Montana's Huckleberry (Vaccinium globulare) Mystery: Pollinators, Pests, and Potential Threats
Sampling took place from June 5 to August 13, 2014 and from May 10 to August 4, 2015 at 21 sites in northwest and southeast Montana.
During the summer of 2014, sampling was conducted at 12 sites in the Kootenai National Forest in northwest Montana (Lincoln and Sanders Counties; Figure 1). These sites were chosen to represent a diversity of elevations, slopes, aspects, and habitat types. Eight of the study sites are part of a long-term huckleberry-productivity study conducted by the USFWS (Kasworm et al. 2013). Other sites were found following the recommendations of Kootenai National Forest staff and locals in Lincoln and Sanders Counties.
During the summer of 2015, sampling was conducted at nine sites throughout the Custer-Gallatin National Forest in southwest Montana (Gallatin County). Sites were found using historic records of V. globulare in the Consortium of Pacific Northwest Herbaria database (Consortium of Pacific Northwest Herbaria 2013). Fewer sites were chosen during the 2015 field season to facilitate more frequent observations and sampling.
Differences Between 2014 and 2015 Sites
In general, the 2014 sites in the Kootenai National Forest were more remote. All were accessed via Forest Service roads and were at least 8 km from a main roadway. The sites in 2015 were accessed via hiking trails, but were generally less than 2 km from a main roadway. The four 2015 sites that were the most remote (two in the Boulder Valley of Sweet Grass County, one near Pioneer Falls in Madison County, and the Hidden Lakes Trail in Gallatin County) were only visited once or twice during the field season.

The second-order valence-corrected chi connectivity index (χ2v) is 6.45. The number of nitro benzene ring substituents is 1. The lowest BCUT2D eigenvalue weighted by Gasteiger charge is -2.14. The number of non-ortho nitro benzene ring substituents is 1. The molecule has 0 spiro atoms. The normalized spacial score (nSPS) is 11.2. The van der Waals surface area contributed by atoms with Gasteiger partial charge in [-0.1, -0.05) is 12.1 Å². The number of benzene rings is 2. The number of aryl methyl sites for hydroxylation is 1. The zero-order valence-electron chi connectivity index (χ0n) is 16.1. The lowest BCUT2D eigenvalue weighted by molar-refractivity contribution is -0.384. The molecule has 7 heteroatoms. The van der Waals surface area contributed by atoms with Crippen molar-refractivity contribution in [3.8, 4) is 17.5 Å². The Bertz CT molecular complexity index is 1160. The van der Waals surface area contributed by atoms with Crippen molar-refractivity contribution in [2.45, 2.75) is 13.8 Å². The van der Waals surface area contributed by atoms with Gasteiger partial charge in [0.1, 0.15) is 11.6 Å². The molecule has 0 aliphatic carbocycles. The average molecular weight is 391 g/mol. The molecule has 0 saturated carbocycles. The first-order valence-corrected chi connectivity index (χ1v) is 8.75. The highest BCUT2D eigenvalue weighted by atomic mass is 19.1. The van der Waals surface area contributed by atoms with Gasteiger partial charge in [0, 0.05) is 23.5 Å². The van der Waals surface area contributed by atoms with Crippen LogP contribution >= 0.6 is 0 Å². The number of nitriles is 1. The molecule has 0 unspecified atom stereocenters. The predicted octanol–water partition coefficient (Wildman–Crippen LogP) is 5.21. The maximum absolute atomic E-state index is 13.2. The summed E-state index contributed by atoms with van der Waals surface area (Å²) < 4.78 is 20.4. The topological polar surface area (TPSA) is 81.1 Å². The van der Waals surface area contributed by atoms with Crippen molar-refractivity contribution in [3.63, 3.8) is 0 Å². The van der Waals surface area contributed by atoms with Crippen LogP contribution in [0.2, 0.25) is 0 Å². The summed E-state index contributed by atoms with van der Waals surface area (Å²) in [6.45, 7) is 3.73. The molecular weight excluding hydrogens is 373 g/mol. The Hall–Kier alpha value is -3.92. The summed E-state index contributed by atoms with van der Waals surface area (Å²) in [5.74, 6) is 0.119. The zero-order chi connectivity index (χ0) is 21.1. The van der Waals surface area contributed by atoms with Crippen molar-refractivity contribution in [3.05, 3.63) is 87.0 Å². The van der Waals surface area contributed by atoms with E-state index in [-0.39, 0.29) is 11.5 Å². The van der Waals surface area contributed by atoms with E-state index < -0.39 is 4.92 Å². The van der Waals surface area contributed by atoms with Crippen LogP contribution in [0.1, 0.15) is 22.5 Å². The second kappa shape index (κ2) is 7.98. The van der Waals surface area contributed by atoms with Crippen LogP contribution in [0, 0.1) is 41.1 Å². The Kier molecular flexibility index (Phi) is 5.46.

Due to different habitat types and variation in annual temperature, precipitation, and productivity, the V. globulare plants at the 2014 sites were very different from the plants at the 2015 sites. The V. globulare plants at the 2014 sites were much larger (approximately 0.5-1.2 m tall) than the plants at the 2015 sites (approximately 0.2- 0.6 m tall). The plants at the 2014 sites had 50 or more flowers or berries per plant, while many plants in 2015 did not even produce a single flower or berry.
In 2014, site visits were limited by weather, distance, and plant phenology (which is correlated to elevation, aspect, and canopy cover), and each site was sampled three, four, or five days during the season for approximately 3 h each. In order to visit the sites more frequently and sample more thoroughly, sampling in 2015 focused on four sites visited once every 7-10 days, while five additional sites were sampled only once or twice. Vaccinium globulare plants in the Custer Gallatin National Forest are much more sparsely distributed than those in the Kootenai National Forest, so although the same amount of time was spent sampling, the time was split between smaller patches of plants spread out over a linear distance of approximately 1.5 km.